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In October 2020, a number of changes to Ontario’s Class Proceedings Act came into effect. The changes had originally been proposed under Bill 161: Smarter and Stronger Justice Act, 2020, which received royal assent in July 2020. According to Attorney General Doug Downey, the stated goal of Bill 161 was to modernize and simplify the province’s justice system. The Bill identified changes to several statutes, including amendments to the Class Proceedings Act aimed to simplify and speed up the class action process.

While many of the changes were met with approval from Ontario’s legal community, some expressed the concern that Ontario appeared to be adopting American principles regarding certification. Critics pointed out the possible impact these changes could have on vulnerable individuals’ ability to bring class proceedings.

Despite the concerns, the amendments were passed, and the new Class Proceedings Act came into effect as of October 1, 2020.

Changes to the Class Proceedings Act Under Bill 161

Some of the core changes to the Class Proceedings Act include:

  1. Higher Onus for Certification: Certification is the preliminary process in which a court approves an action to move forward as a class proceeding. Previously, the class was required to demonstrate that a class proceeding was preferable for determining the issues involved in the action. The amended Class Proceedings Act now requires a class to prove that a class action is the “superior” means for deciding the issues involved (for example, as opposed to an administrative or regulatory hearing). Critics raised the concern that this higher onus would result in fewer class actions being certified.
  2. Expanded Appeals of Certification Decisions: Under the previous iterations of the Class Proceedings Act, only plaintiffs could appeal a certification decision. The amended Act gives both plaintiffs and defendants the right to appeal.
  3. Mandatory Dismissal for Delay: Class proceedings can take years to work through the court system, causing undue prejudice to a defendant. The amended Class Proceedings Act sets out requirements for mandatory dismissal for delay if certain steps have not been taken within one year after the start of the proceeding.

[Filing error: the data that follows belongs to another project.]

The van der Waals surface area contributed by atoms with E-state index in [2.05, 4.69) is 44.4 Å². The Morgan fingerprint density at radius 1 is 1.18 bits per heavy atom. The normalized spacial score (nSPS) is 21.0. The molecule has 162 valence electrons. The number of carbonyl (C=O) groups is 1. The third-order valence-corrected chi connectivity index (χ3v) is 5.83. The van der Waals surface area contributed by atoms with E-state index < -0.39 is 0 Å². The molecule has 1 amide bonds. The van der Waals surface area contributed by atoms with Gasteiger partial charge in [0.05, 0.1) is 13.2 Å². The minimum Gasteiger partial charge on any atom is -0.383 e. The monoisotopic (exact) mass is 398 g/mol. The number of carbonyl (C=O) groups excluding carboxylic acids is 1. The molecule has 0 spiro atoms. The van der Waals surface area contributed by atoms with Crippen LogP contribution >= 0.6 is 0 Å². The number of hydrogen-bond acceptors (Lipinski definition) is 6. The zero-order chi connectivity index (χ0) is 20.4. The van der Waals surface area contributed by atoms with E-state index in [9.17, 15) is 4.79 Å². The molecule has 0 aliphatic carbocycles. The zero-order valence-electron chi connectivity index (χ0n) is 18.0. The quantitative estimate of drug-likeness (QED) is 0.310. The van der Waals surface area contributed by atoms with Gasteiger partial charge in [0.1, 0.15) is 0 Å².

Dismissal for Delay in Class Proceedings

Section 29.1 of the Class Proceedings Act requires that a court shall, on motion, order the dismissal of a class proceeding unless one of the following steps has been taken within the first year after the proceeding commenced;

  • The representative plaintiff filed a final and complete motion record;
  • The parties agreed in writing to a timetable for service of the representative plaintiff’s motion record or for completion of one or more other steps required to advance the proceeding, and have filed the timetable with the court;
  • The court-mandated a timetable for service of the representative plaintiff’s motion record or for completion of one or more other steps required to advance the proceeding; or
  • Any other steps, occurrences or circumstances specified by the regulations have taken place.

While all of the changes to the Class Proceedings Act were to apply only to actions commenced as of October 1, 2020 or later, an exception was made for s. 29.1. For the purposes of mandatory dismissal for delay, any class proceeding commenced prior to October 1, 2020, would be deemed to have been commenced on that date.

Section 29.1 Addresses “Glacial Pace” of Class Proceedings but Lacks Finality

While the changes have been in effect for over a year, Ontario has just seen its first class proceeding dismissed for delay under s. 29.1. In the decision, Bourque v. Insight Productions, the Ontario Superior Court of Justice noted that section 29.1 is intended to speed up the class proceedings process, which ordinarily moves at a “glacial speed”. The defendants brought a motion for dismissal for delay as the representative plaintiff failed to meet any of the requirements of section 29.1 by the deadline of October 1, 2021. The motions judge agreed and dismissed the matter for delay.

The judgement has raised the question of whether s. 29.1 will help eliminate delays or just kick the can down the road, leaving defendants just as vulnerable as they were under the original Class Proceedings Act. The motions judge noted that the mandatory dismissal provision should be applied by class actions lawyers as intended, as compliance under section 29.1 is “not particularly onerous” for a plaintiff. The court further acknowledged that while a dismissal for delay may be “inconvenient”, many dismissed class proceedings can be refiled with a change in the representative plaintiff.

For Exceptional Representation in Class Action Proceedings, Contact the Skilled Litigators at Milosevic Fiske LLP

The Toronto litigators at Milosevic Fiske LLP will guide you through the class action process and skillfully represent you before all levels of court, including the Supreme Court of Canada. One of our founding partners, David Milosevic, completed a Masters of Law with a focus on class action litigation, and our firm has defended some of Canada’s largest

companies in complex class action proceedings. Contact us to learn how we can provide you with proactive risk management and legal guidance. We are the lawyers other lawyers turn to for complex litigation matters. Call us at 416-916-1387 or contact us online for a consultation.